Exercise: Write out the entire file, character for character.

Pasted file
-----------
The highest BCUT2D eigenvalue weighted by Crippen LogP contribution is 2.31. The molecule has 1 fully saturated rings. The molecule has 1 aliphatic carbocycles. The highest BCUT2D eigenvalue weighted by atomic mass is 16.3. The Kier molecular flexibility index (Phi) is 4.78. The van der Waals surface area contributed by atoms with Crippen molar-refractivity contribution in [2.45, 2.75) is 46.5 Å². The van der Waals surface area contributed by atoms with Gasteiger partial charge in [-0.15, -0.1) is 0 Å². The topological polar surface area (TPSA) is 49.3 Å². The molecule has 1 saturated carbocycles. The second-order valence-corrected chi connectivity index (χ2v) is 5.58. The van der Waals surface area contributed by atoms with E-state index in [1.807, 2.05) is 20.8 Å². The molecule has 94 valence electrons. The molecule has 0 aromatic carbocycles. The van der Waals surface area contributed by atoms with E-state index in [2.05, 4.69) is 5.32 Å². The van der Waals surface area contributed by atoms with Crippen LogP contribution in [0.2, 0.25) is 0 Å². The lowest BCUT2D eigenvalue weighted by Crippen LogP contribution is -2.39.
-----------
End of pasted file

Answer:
The highest BCUT2D eigenvalue weighted by Crippen LogP contribution is 2.31. The molecule has 1 fully saturated rings. The molecule has 1 aliphatic carbocycles. The highest BCUT2D eigenvalue weighted by atomic mass is 16.3. The Kier molecular flexibility index (Phi) is 4.78. The van der Waals surface area contributed by atoms with Crippen molar-refractivity contribution in [2.45, 2.75) is 46.5 Å². The van der Waals surface area contributed by atoms with Gasteiger partial charge in [-0.15, -0.1) is 0 Å². The topological polar surface area (TPSA) is 49.3 Å². The molecule has 1 saturated carbocycles. The second-order valence-corrected chi connectivity index (χ2v) is 5.58. The van der Waals surface area contributed by atoms with E-state index in [1.807, 2.05) is 20.8 Å². The molecule has 94 valence electrons. The molecule has 0 aromatic carbocycles. The van der Waals surface area contributed by atoms with E-state index in [2.05, 4.69) is 5.32 Å². The van der Waals surface area contributed by atoms with Crippen LogP contribution in [0.2, 0.25) is 0 Å². The lowest BCUT2D eigenvalue weighted by Crippen LogP contribution is -2.39.